Springfield College Dean of the School of Health Sciences Brooke Hallowell recently returned from Geneva, Switzerland, where she participated in a meeting of the Global Rehabilitation Alliance (GRA), an initiative of the World Health Organization (WHO). The GRA mission is to advocate for the availability of quality, coordinated, and affordable rehabilitation through system strengthening according to population needs.
Hallowell was one of 14 initial signatories for international associations that founded the initiative of the GRA on May 22, 2018 at the World Health Assembly, hosted by the World Health Organization in Geneva. She serves as the official representative of the American Speech-Language-Hearing Association. The meeting last week was the first in-person GRA work session since the group’s foundation. Twenty-five representatives of international organizations from around the world participated.
The GRA is a platform for united advocacy and awareness raising to strengthen rehabilitation in health and social systems around the world. Many organizations help serve this goal through working to improve accessibility to services, quality of care, the building of rehabilitation workforce capacity, and strengthening of data collection. The GRA aims to further these efforts through raising the profile of rehabilitation and strengthening networks and partnerships.
Hallowell has an international reputation in collaborative development of rehabilitation services and frameworks, especially in under-resourced regions. She is involved in research, educational, and clinical program collaboration in Cambodia, China, Ghana, Honduras, India, Japan, Korea, Malaysia, Russia, and Vietnam.
“My previous global experience toward similar goals has been primarily at grass-roots community levels in areas of high need, focusing on interprofessional service, community-based rehabilitation, and transnational research to promote rehabilitation. The GRA has set important goals at a higher level, especially in terms of linking collective action to policies internationally. It is a tremendous honor to help facilitate action as a founding member of the GRA,” said Hallowell.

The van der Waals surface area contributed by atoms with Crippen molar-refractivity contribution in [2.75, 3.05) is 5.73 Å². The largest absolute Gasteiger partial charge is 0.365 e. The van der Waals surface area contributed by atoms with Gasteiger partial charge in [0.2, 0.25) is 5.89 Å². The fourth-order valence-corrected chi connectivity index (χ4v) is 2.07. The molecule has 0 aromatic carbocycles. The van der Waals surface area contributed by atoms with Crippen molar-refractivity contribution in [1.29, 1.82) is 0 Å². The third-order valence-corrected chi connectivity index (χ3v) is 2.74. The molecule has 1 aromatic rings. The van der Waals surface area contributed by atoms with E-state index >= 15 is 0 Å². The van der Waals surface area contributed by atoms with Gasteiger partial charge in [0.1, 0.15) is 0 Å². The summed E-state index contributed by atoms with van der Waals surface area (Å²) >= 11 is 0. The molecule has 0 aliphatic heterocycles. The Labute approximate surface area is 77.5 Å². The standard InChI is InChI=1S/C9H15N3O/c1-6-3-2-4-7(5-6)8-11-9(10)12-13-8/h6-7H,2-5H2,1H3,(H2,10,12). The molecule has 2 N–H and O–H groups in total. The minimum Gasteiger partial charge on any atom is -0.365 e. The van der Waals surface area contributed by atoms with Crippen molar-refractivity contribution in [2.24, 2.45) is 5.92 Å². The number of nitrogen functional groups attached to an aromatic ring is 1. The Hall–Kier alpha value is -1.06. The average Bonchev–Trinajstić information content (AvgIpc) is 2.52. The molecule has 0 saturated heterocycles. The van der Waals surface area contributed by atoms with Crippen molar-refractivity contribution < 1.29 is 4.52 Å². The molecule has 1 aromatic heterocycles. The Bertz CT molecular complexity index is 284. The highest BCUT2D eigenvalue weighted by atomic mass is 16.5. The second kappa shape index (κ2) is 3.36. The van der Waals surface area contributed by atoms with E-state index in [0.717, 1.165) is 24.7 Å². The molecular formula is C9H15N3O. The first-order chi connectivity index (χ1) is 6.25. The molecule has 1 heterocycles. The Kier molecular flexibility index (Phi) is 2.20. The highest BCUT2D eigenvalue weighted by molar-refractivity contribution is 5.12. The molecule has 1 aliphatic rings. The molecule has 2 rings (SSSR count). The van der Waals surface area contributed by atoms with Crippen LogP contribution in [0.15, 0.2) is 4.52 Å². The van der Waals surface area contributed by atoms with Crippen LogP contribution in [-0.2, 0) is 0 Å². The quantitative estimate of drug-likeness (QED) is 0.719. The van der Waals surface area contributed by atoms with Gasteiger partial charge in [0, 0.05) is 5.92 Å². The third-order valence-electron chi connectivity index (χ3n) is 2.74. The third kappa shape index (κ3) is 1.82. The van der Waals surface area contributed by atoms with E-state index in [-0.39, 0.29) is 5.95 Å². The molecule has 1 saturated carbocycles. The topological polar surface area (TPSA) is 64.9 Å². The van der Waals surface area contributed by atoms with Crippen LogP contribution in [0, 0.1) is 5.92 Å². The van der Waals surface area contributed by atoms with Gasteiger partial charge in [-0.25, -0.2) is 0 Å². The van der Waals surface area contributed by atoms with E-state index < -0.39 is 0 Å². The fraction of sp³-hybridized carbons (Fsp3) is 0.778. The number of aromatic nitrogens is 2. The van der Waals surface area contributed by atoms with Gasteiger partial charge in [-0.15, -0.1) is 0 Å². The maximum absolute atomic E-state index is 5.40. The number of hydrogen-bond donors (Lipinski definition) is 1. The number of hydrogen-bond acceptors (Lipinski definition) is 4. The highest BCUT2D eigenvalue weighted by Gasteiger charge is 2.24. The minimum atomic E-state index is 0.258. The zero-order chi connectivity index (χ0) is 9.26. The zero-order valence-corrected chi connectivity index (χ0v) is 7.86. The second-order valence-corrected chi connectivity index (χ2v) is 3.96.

For the past 20 years, Hallowell has been engaged in helping develop new academic and clinical programs, and has served as the chair of the International Issues Board for the American Speech-Language-Hearing Association; chair of the first-ever Global Summit on Higher Education in Communication Sciences and Disorders; and chair of the Global Engagement Committee for the Council of Academic Programs in Communications Sciences and Disorders. Hallowell also is the international coordinator for the Aging, Disability, and Access to Care Project, which includes academic and clinical experts from several countries.
As dean, Hallowell collaborates with leadership of other divisions and units of Springfield College to participate in strategic planning and implementation activities that further the overall mission of the institution. She oversees academic areas within her School, including physical and occupational therapy, physician assistant, health science, emergency medical services management, communication sciences and disorders.
Springfield College is an independent, nonprofit, coeducational institution founded in 1885. Nearly 5,000 students, including 2,500 full-time undergraduate students, study at its main campus in Springfield, Mass., and at its regional campuses across the country. Springfield College inspires students through the guiding principles of its Humanics philosophy – educating in spirit, mind, and body for leadership in service to others.